(2) You know that I am just talking to myself to alleviate my loneliness. You know that this loneliness of mine is incurable, that no-one can save me and that I can only talk with myself as the partner of my conversation. In this lengthy soliloquy you are the object of what I relate, a myself who listens intensely to me, you are simply my shadow. As I listen to myself and you, I let you create a she, because you are like me and also cannot bear the loneliness and have to find a partner for your conversation. So you talk with her, just like I talk with you. She was born of you, yet is an affirmation of myself. You who are the partner of my conversation transform my experiences and imagination into your relationship with her, and it is impossible to disentangle imagination from experience. (Ch. 52)
(3) But surely the I, you, she and he in the book are characters?” he asks. “They are just different pronouns to change the point of view of the narrative. This can’t replace the portrayal of characters. These pronouns of yours, even if they are characters, don’t have clear images they are hardly described at all”. … The critic is cowed and snarls, “This is modernist, it’s imitating the West but falling short.” He says then it’s Eastern. “Yours is much worse than Eastern! You’ve slapped together travel notes, moralistic ramblings, feelings, notes, jotings, untheoretical discussions, unfable-like fables, copied out some folk songs, added some legend-like nonsense of your own invention, and are calling it fiction!” (Ch. 72)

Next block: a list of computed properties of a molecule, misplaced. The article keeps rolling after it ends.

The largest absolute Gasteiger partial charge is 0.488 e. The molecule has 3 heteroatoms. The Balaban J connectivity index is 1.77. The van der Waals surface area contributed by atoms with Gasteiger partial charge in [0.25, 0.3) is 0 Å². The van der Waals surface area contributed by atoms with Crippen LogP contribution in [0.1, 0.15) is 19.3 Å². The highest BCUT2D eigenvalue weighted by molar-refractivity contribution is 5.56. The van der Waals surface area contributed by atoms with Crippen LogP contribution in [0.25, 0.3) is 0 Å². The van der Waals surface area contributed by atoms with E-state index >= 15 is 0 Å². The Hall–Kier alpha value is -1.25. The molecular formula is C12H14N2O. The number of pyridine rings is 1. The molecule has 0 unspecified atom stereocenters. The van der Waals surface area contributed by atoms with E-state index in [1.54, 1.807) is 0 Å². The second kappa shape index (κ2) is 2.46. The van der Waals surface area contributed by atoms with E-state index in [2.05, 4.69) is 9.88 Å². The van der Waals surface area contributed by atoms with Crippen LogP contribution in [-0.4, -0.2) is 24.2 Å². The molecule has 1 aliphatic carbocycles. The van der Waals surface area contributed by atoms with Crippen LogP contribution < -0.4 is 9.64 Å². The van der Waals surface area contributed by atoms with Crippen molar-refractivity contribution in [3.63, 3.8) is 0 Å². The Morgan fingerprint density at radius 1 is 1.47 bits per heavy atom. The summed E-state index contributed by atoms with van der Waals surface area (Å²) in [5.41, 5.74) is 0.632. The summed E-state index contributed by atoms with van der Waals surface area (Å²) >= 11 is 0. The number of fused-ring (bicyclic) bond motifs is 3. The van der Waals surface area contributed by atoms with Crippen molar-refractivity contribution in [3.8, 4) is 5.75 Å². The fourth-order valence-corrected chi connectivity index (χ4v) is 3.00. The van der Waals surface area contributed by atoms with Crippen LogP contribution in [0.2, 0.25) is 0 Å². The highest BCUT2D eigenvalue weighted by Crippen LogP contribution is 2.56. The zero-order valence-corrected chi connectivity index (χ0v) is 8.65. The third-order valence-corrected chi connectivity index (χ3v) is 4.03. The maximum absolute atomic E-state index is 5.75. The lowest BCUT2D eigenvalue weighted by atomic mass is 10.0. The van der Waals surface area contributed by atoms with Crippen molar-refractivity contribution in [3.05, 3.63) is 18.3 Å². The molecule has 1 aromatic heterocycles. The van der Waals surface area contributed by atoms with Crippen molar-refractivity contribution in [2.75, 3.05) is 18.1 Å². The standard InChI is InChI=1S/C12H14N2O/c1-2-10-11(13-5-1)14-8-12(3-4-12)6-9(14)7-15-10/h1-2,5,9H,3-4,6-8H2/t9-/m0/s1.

(4) Nevertheless he is intrigued with using language to talk about women about men about love about sex about life about death about ecstasy and agony of the soul and flesh about people’s solicitousness for people and politics about people evading politics about the inability to evade reality about unreal imagination about what it is more real about the denial of utilitarian goals is not the same as an affirmation of it about the illogicality of logic about rational reflection greatly surpassing science in the dispute between content and form about meaningful images and meaningless content about the definition of meaning about everyone wanting to be god about the worship of idols by atheists about self worship being dubbed philosophy about self love about indifference to sex transforming into megalomania about schizophrenia about sitting in Chan contemplation about sitting not in Chan contemplation about meditation about the Way of nurturing the body is not the Way about effability or ineffability but the absolute necessary for the effability of the Way about fashion about revolt against vulgarity is a mighty smash with a racquet about a fatal blow with a club and Buddhist enlightenment about children must not be taught about those who teach first being taught about drinking a bellyful of ink about going black from being close to ink about what is bad about being black about good people about bad people about bad people are not people about humans by nature are more ferocious than wolves about the most wicked are other people and Hell in fact is in one’s own mind about bringing anxieties upon oneself about Nirvana about completion about completion is nothing completed about what is right about what is wrong about the creation of grammatical structures about not yet saying something is not the same as not saying anything about talk is unless in functional discourses about no-one is the winner in battles between men and women about moving pieces backwards and forwards in a game of chess curbs the emotions which are the basis of human nature about human beings need to eat about starving to death is a trifling affair whereas loss of integrity is a major event but that it is impossible to arbitrate this as truth about the fallibility of experience which is only a crunch about falling if one has to fall about revolutionary fiction which smashes superstitious belief in literature about a revolution in fiction about revolutionizing fiction. (Ch. 72)